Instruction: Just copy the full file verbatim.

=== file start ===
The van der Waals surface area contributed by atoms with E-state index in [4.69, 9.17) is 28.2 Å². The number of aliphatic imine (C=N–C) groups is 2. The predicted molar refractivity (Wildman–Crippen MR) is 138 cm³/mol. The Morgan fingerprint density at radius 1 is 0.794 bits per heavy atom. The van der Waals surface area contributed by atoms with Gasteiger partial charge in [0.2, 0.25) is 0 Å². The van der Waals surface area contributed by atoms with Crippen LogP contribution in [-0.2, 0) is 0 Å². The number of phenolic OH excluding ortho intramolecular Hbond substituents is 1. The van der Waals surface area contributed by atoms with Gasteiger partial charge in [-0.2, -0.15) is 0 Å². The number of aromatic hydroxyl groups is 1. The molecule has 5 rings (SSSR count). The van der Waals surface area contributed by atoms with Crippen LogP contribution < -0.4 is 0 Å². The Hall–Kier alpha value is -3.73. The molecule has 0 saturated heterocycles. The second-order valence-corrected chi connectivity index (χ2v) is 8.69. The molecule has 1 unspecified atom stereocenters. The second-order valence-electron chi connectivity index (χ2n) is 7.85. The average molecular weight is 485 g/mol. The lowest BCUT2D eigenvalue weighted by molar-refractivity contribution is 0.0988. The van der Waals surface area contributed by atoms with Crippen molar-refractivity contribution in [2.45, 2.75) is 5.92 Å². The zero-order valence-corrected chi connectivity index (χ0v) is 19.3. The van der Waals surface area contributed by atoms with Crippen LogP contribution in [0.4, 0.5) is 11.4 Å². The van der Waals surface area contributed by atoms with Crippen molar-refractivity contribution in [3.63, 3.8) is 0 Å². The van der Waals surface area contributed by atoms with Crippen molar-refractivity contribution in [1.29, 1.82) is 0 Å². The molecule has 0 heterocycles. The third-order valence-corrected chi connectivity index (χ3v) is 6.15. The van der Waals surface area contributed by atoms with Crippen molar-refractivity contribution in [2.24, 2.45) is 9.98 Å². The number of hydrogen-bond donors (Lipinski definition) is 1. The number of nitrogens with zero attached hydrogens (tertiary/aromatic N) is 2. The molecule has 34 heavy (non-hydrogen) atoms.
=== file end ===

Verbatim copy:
The van der Waals surface area contributed by atoms with E-state index in [4.69, 9.17) is 28.2 Å². The number of aliphatic imine (C=N–C) groups is 2. The predicted molar refractivity (Wildman–Crippen MR) is 138 cm³/mol. The Morgan fingerprint density at radius 1 is 0.794 bits per heavy atom. The van der Waals surface area contributed by atoms with Gasteiger partial charge in [0.2, 0.25) is 0 Å². The van der Waals surface area contributed by atoms with Crippen LogP contribution in [-0.2, 0) is 0 Å². The number of phenolic OH excluding ortho intramolecular Hbond substituents is 1. The van der Waals surface area contributed by atoms with Gasteiger partial charge in [-0.2, -0.15) is 0 Å². The number of aromatic hydroxyl groups is 1. The molecule has 5 rings (SSSR count). The van der Waals surface area contributed by atoms with Crippen LogP contribution < -0.4 is 0 Å². The Hall–Kier alpha value is -3.73. The molecule has 0 saturated heterocycles. The second-order valence-corrected chi connectivity index (χ2v) is 8.69. The molecule has 1 unspecified atom stereocenters. The second-order valence-electron chi connectivity index (χ2n) is 7.85. The average molecular weight is 485 g/mol. The lowest BCUT2D eigenvalue weighted by molar-refractivity contribution is 0.0988. The van der Waals surface area contributed by atoms with Crippen molar-refractivity contribution in [2.45, 2.75) is 5.92 Å². The zero-order valence-corrected chi connectivity index (χ0v) is 19.3. The van der Waals surface area contributed by atoms with Crippen LogP contribution in [0.4, 0.5) is 11.4 Å². The van der Waals surface area contributed by atoms with Crippen molar-refractivity contribution in [3.63, 3.8) is 0 Å². The van der Waals surface area contributed by atoms with Crippen molar-refractivity contribution in [1.29, 1.82) is 0 Å². The molecule has 0 heterocycles. The third-order valence-corrected chi connectivity index (χ3v) is 6.15. The van der Waals surface area contributed by atoms with Crippen molar-refractivity contribution in [2.24, 2.45) is 9.98 Å². The number of hydrogen-bond donors (Lipinski definition) is 1. The number of nitrogens with zero attached hydrogens (tertiary/aromatic N) is 2. The molecule has 34 heavy (non-hydrogen) atoms.